|“The conference’s main host will be Trinity College Dublin, Ireland’s oldest university institution, founded in 1592 and located in the city centre. Our second host and other conference site on Thursday, July 11, will be Mater Dei Institute, the college close to what was Leopold Bloom’s residence at 7 Eccles Street.
The 2013 EPIC will open at Trinity College Dublin on 10 July with a Welcoming Address by the Nobel laureate Seamus Heaney. Individual plenary talks by distinguished scholars throughout the week will be on such topics as Pound and Irish Poetry, Pound and other writers (Beckett, Coleridge, Joyce, and Yeats), The Cantos Project, New Translations of Pound’s poetry into German and Italian, the Drafts & Fragments Notebooks, and Doing Justice to Pound. There will also be four days of paper sessions and discussions on a wide range of topics related to Pound’s works, life, and influence.”
It interests me when politicians, whether local or national, decide that they’d really like to censor the work of artists. This interest stems from my studies at UCD under Dr. Alistair Rowan, Dr Nancy Dunn-Czak, and of course Dr. Paula Murphy. The study of the History of Art includes numerous modules on censorship of art, including the censorship of art works here in Ireland from the foundation of the state onwards.
Mostly I am interested in calls for censorship that derive from a political system that has existed in an unreformed state for many years, wherein politicians achieve power through local agitation, or as we refer to it here gombeen politics. Power in Ireland is sought after and attained when a (mostly) young male climbs from his youth group, to council, to government. A degree or equivalent isn’t really necessary to the hot housing of politicians, and therein lies the difficulty.
Maybe I expect that local politicians should have an awareness of the major policy issues of their party in government and if there is a lack in their understanding, then surely they could take advice? Advice on art censorship can be had simply enough by a call to one or other of our university art or historical departments.
Shane Cullen’s Fragmens sur les Institutions Républicianes IV has caused some controversy in Athlone, where Cllr Mark Cooney has tabled a motion to have the work withdrawn from the Luan Gallery. Cllr. Cooney is a local politician of the Fine Gael party who are in coalition government with the Labour Party. Fine Gael has presented our Arts Department with our current Minister for Arts, Jimmy Deenihan T.D, who has made numerous pronouncements on the independence of both the arts and the boards of cultural institutes. Most recently in relation to unpopular merge proposals for our National Cultural institutes.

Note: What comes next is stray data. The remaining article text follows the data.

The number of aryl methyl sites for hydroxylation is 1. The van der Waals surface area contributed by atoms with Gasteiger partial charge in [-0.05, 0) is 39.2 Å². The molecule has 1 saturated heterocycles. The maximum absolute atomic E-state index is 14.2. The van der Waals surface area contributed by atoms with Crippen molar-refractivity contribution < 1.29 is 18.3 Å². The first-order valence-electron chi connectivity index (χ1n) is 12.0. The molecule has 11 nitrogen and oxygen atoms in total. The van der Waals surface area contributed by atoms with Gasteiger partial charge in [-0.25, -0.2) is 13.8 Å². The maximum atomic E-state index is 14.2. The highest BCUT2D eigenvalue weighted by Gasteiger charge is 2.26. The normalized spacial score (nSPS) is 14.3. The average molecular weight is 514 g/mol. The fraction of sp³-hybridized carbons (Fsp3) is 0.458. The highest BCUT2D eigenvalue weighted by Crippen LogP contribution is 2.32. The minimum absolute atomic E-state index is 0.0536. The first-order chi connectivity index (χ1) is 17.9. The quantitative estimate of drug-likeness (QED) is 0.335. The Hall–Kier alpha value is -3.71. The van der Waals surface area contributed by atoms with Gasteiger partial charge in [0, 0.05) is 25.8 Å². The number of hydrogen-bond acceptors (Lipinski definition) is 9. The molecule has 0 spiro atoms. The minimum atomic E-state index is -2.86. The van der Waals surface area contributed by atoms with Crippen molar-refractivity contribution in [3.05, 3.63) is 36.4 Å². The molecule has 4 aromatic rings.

I read the (arts) manifestos, such as they were, of all the political parties coming up to the 2011 elections. They were not very inspiring and seem to present a seamless continuation of the previous government’s policies, that is, cuts to and bureaucratization of the arts. Nowhere was it mentioned that the then opposition parties would repeal the 2003 Arts Act which has had such profound effect on the independence of the arts in Ireland. Apart from slinging finances at The Gathering and the 2016 Commemorations, there are no new ideas. The Arts have always been second cousin to sports here, or maybe to a twee sentimentalism that represents how our country wishes to be seen abroad.
A small local row about censorship has done enough for me to be convinced that a Cllr. of the FG Party calling for censorship of visual art has absolutely nothing new to bring to the table with regard to how he perceives the attainment and the usage of his power. I am waiting to be convinced that it is otherwise, but the Minister of Arts is conspicuously silent on the issue and the problem of censorship is hived off into local rows that speak of ignorance in responsibility to culture, heritage and arts in Ireland.